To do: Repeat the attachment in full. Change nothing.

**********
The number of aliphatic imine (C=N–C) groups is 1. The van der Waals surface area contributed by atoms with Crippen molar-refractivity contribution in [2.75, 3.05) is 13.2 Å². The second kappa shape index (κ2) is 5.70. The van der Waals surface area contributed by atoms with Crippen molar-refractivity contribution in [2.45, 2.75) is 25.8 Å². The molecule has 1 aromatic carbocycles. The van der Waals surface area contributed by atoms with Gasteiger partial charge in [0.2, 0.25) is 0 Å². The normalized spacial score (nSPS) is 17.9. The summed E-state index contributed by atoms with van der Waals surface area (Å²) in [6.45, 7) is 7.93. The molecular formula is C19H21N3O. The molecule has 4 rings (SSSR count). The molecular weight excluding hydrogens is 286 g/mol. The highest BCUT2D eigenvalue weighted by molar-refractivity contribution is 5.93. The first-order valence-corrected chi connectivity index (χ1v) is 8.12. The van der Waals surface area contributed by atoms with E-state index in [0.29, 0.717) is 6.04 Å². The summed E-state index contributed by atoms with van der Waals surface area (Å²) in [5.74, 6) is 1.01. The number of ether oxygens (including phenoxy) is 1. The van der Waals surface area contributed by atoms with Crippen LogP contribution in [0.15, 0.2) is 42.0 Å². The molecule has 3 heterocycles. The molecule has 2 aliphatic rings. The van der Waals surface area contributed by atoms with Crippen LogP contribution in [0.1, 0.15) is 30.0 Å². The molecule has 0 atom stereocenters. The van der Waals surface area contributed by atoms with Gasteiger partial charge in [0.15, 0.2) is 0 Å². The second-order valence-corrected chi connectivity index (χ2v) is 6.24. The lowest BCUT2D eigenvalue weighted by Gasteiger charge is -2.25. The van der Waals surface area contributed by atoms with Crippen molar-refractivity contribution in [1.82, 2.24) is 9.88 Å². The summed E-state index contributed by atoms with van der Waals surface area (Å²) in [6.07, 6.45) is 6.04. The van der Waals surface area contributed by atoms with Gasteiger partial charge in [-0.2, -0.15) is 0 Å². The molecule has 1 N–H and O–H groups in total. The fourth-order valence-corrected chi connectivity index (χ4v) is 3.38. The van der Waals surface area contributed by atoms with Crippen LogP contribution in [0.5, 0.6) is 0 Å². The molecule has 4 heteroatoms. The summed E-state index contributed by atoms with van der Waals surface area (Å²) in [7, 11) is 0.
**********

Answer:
The number of aliphatic imine (C=N–C) groups is 1. The van der Waals surface area contributed by atoms with Crippen molar-refractivity contribution in [2.75, 3.05) is 13.2 Å². The second kappa shape index (κ2) is 5.70. The van der Waals surface area contributed by atoms with Crippen molar-refractivity contribution in [2.45, 2.75) is 25.8 Å². The molecule has 1 aromatic carbocycles. The van der Waals surface area contributed by atoms with Gasteiger partial charge in [0.2, 0.25) is 0 Å². The normalized spacial score (nSPS) is 17.9. The summed E-state index contributed by atoms with van der Waals surface area (Å²) in [6.45, 7) is 7.93. The molecular formula is C19H21N3O. The molecule has 4 rings (SSSR count). The molecular weight excluding hydrogens is 286 g/mol. The highest BCUT2D eigenvalue weighted by molar-refractivity contribution is 5.93. The first-order valence-corrected chi connectivity index (χ1v) is 8.12. The van der Waals surface area contributed by atoms with E-state index in [0.29, 0.717) is 6.04 Å². The summed E-state index contributed by atoms with van der Waals surface area (Å²) in [5.74, 6) is 1.01. The number of ether oxygens (including phenoxy) is 1. The van der Waals surface area contributed by atoms with Crippen LogP contribution in [0.15, 0.2) is 42.0 Å². The molecule has 3 heterocycles. The molecule has 2 aliphatic rings. The van der Waals surface area contributed by atoms with Crippen LogP contribution in [0.1, 0.15) is 30.0 Å². The molecule has 0 atom stereocenters. The van der Waals surface area contributed by atoms with Gasteiger partial charge in [0.15, 0.2) is 0 Å². The second-order valence-corrected chi connectivity index (χ2v) is 6.24. The lowest BCUT2D eigenvalue weighted by Gasteiger charge is -2.25. The van der Waals surface area contributed by atoms with Crippen molar-refractivity contribution in [1.82, 2.24) is 9.88 Å². The summed E-state index contributed by atoms with van der Waals surface area (Å²) in [6.07, 6.45) is 6.04. The van der Waals surface area contributed by atoms with Gasteiger partial charge in [-0.2, -0.15) is 0 Å². The molecule has 1 N–H and O–H groups in total. The fourth-order valence-corrected chi connectivity index (χ4v) is 3.38. The van der Waals surface area contributed by atoms with Crippen LogP contribution in [0.5, 0.6) is 0 Å². The molecule has 4 heteroatoms. The summed E-state index contributed by atoms with van der Waals surface area (Å²) in [7, 11) is 0.